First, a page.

Thursday, February 16, 2012

Inspiration for Sedona Star, Part 2

Sedona Star

For those who have been dying to get a good look at the official Sedona Star photo, here it is, photographed by Gregory Case.  Click the photo to see it full size!

Yesterday I told you about the great synchronicity between Valerie Giles' version of Sedona Star, inspired by the colours of The Red Centre in Australia, and the colours of Sedona, Arizona, which are both very spiritual locations.  It seemed to me that there is a lot of potential for synchronicities in the design, with its reference to Sedona, and the repetition of the number nine throughout the quilt.  I have speculated about the potential meaning of it all previously, but I thought it was time to get the real story from the designer herself, Sarah Vedeler.

I asked her about the significance of "Sedona" in the title, and what was up with all the nines?  Here's her reply:

Sarah Vedeler
"In January of last year, Ricky sent me an email saying "We need to talk!". It wasn't until March until we eventually connected - March 16 to be precise, the Wednesday in the middle of Spring Break, and I was just about to get into the car with my daughters to drive up to Sedona for a couple of days. Having had the conversation with Ricky, I spent the entire 2 hour drive up to Sedona thinking up ideas for what the quilt would look like - and started to design it in Corel Draw when we got there (after taking the girls for a hike - which was the purpose of the trip!). So the quilt has always been associated with Sedona in my mind.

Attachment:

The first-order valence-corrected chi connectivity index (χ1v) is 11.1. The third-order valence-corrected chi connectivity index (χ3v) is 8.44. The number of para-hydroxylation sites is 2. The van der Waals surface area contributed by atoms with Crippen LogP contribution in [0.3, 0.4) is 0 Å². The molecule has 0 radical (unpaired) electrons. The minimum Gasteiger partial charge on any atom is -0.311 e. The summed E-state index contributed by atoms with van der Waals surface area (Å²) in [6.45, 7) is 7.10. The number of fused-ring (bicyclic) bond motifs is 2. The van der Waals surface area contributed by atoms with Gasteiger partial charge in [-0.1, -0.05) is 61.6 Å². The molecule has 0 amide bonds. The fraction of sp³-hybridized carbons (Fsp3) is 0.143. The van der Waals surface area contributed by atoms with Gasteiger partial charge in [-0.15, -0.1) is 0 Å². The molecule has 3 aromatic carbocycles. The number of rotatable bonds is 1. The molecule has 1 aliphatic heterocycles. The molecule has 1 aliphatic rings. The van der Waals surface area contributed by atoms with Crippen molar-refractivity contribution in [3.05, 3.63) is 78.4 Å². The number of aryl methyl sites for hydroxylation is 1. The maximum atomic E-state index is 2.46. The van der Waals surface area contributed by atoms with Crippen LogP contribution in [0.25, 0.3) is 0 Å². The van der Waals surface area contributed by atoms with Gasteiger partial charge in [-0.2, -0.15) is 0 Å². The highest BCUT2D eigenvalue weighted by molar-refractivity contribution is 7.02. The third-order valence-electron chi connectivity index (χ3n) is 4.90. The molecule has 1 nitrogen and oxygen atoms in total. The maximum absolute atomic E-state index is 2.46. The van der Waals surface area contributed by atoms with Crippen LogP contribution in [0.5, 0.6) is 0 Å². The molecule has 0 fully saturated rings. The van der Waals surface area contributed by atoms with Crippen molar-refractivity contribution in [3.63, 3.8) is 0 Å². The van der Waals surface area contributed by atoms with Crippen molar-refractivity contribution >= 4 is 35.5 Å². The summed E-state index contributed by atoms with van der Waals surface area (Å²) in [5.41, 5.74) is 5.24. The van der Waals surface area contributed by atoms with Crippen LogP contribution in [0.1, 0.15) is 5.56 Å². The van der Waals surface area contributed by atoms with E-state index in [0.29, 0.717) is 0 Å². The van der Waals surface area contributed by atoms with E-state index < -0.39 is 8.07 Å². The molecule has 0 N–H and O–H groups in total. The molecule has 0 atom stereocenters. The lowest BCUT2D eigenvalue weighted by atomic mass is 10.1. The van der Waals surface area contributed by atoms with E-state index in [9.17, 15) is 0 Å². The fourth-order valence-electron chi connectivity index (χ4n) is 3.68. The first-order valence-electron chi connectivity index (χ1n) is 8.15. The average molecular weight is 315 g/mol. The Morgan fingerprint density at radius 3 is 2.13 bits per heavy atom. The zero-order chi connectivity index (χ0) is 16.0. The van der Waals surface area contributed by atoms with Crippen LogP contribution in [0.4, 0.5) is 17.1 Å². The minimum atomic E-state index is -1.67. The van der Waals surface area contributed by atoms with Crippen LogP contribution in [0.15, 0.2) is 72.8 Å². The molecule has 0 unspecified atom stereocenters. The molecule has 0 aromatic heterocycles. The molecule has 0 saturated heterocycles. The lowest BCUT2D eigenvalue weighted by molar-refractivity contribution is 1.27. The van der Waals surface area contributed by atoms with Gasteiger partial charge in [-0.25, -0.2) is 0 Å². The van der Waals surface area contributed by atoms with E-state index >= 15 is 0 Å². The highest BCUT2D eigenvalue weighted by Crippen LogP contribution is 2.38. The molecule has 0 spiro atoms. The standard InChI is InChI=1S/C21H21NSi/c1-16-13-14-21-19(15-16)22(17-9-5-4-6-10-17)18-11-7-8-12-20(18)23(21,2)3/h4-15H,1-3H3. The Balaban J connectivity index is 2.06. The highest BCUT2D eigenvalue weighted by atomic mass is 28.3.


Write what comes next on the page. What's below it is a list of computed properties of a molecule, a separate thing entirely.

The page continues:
"As for there being 9 of pretty much everything... I created 2 initial designs (very basic outlines) that I submitted to Ricky and Alex to see what they thought. One had 8 points, the other had 12 points. The 12 point one was too big - so I started to shrink the design and play with the number of points to see what would work. 9 points did the trick!

"So there's really nothing very mysterious about it!!!"

LOL!  Isn't that great?!  I guess when you send your design out into the world, you never know what meanings people will give to it.  Thanks Sarah!

Like Valerie, my colourway also developed a lot more meaning for me than may have been originally intended.  I am 100% in favour of pretty things whose only purpose is to make you happy when you look at them.  However, I also think that if your design develops additional meanings, be they spiritual or simply happy memories, that can only add to the overall joy in the quilt.  For me, joy is the only reason to make a quilt, and anything that increases that is a good thing!

I know it is ridiculous for me to keep talking about a colourway no one has seen yet, but I really am still waiting for fabric!  Although I didn't change my mind about the colours, I did change my mind about the fabric, so that is the reason for all this delay.  But, with so many TQS members managing to finish each month in a few days, I don't think I am that far behind.  I'll be caught up soon enough!

2 comments:

  1. I have to say, that although I love my project so far, it has been a real test of my patience. The piecing is challenging enough without all the mistakes in the instructions. You are wise to take it slow so that the rest of us can vet the pattern and point out all the errors. Today was almost the last straw for me. I am putting it away for now.

    ReplyDelete
  2. Oh dear, Mary Ellen! I haven't been to the TQS forum since the new month has posted. I may wait a bit longer! You are right, there is a benefit to being behind, lol!

    ReplyDelete

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Happy stitching!

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